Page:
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Title:The Information Behavior of Adults in Independent Game Design
Author(s):Karch, Marziah
Subject(s):Radical change theory
Indie game designers
Independent game designers
Game jams
Women in game design
Game design
Information behavior
Abstract:Changes in technology and consumer buying habits created a niche for independent games. Independent game designers have created both informal and formal groups for information seeking, information sharing, and information creation. One popular activity in the game design community is the game jam, a playful activity where small groups create prototype games within a deadline. Relatively little is known about independent designers as a new group of information users. Using the Radical Change Theory as a lens, this case study sought to better understand the information behavior of adults participating in an independent design community. The research included a case study of beginners, hobbyists, and professional game designers by examining a gender and racially diverse selection of participants in the Portland Independent Game Squad (PIG Squad), a game design organization in Portland, Oregon. Narrative data was collected through individual semi-structured interviews of ten intentionally selected participants and an observation at a game jam. Independent game designers who participated in this study were highly collaborative in information seeking and used play as part of their informal learning system. While this study focused on adult participants, there are implications for the organized learning experiences of youth and children of all genders. The game design process includes experimentation, playtesting, and incorporating feedback, which are powerful skills that can be generalized to other subjects.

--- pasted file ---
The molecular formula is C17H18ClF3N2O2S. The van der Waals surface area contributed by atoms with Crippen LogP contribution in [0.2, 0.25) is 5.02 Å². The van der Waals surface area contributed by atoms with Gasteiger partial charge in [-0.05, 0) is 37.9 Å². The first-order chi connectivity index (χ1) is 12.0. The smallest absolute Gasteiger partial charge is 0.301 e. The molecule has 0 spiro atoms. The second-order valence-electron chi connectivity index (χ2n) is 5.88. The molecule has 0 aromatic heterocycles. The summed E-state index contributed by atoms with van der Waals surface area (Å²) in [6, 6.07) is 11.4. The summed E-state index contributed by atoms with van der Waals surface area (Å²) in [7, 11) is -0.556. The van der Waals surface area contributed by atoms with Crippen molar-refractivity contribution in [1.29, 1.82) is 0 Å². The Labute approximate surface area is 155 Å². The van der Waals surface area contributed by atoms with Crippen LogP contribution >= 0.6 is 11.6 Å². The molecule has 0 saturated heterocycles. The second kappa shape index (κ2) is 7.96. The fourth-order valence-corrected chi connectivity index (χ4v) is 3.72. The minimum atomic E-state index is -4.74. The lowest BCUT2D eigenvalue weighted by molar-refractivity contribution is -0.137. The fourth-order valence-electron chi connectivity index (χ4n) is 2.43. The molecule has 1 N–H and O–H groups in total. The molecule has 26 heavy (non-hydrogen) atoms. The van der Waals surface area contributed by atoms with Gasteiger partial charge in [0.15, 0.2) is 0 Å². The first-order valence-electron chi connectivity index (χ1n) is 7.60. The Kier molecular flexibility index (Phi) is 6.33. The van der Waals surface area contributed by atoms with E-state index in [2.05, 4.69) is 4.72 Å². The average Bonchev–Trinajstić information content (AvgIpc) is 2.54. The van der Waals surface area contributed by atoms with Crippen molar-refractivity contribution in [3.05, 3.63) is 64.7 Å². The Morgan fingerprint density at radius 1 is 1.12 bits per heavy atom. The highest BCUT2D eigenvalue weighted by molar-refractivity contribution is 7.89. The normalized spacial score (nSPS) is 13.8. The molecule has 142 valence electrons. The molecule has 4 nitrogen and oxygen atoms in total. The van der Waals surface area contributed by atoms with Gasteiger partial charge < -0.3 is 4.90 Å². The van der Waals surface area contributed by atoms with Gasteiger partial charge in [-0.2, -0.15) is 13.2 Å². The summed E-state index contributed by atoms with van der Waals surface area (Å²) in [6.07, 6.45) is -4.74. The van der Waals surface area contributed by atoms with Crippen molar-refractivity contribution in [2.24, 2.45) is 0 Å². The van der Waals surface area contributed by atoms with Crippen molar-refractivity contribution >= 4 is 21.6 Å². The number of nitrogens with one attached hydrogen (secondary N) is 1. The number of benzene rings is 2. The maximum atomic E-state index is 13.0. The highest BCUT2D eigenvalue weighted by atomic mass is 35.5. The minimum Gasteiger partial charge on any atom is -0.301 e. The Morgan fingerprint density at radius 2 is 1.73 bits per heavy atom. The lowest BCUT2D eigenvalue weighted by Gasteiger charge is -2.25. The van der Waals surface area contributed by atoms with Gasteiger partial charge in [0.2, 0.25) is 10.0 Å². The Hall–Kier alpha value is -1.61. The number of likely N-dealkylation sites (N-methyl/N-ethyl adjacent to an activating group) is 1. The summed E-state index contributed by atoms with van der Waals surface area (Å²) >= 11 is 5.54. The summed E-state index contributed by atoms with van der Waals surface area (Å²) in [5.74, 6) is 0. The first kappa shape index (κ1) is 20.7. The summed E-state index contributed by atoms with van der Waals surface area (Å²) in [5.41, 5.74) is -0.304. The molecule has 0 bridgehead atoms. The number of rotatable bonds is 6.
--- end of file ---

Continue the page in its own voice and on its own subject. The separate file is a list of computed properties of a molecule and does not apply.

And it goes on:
Issue Date:2020-10-13
Series/Report:Information Seeking
Information Use
Specific Populations
Genre:Conference Poster
Type:Text
URI:http://hdl.handle.net/2142/108841
Date Available in IDEALS:2020-10-09


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